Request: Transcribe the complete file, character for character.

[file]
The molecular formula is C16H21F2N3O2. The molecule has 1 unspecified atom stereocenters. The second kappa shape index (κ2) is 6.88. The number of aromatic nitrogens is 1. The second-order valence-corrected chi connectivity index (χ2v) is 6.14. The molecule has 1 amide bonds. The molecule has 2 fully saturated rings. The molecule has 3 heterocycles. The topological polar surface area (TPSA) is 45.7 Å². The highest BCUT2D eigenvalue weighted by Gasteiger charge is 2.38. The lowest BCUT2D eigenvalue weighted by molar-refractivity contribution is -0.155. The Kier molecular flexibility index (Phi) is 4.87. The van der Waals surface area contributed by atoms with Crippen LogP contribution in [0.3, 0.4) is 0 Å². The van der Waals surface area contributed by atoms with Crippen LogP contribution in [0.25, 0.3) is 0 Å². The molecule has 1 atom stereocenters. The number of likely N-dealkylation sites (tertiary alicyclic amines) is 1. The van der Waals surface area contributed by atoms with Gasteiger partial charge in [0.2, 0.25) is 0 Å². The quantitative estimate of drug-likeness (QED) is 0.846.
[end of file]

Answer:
The molecular formula is C16H21F2N3O2. The molecule has 1 unspecified atom stereocenters. The second kappa shape index (κ2) is 6.88. The number of aromatic nitrogens is 1. The second-order valence-corrected chi connectivity index (χ2v) is 6.14. The molecule has 1 amide bonds. The molecule has 2 fully saturated rings. The molecule has 3 heterocycles. The topological polar surface area (TPSA) is 45.7 Å². The highest BCUT2D eigenvalue weighted by Gasteiger charge is 2.38. The lowest BCUT2D eigenvalue weighted by molar-refractivity contribution is -0.155. The Kier molecular flexibility index (Phi) is 4.87. The van der Waals surface area contributed by atoms with Crippen LogP contribution in [0.3, 0.4) is 0 Å². The van der Waals surface area contributed by atoms with Crippen LogP contribution in [0.25, 0.3) is 0 Å². The molecule has 1 atom stereocenters. The number of likely N-dealkylation sites (tertiary alicyclic amines) is 1. The van der Waals surface area contributed by atoms with Gasteiger partial charge in [0.2, 0.25) is 0 Å². The quantitative estimate of drug-likeness (QED) is 0.846.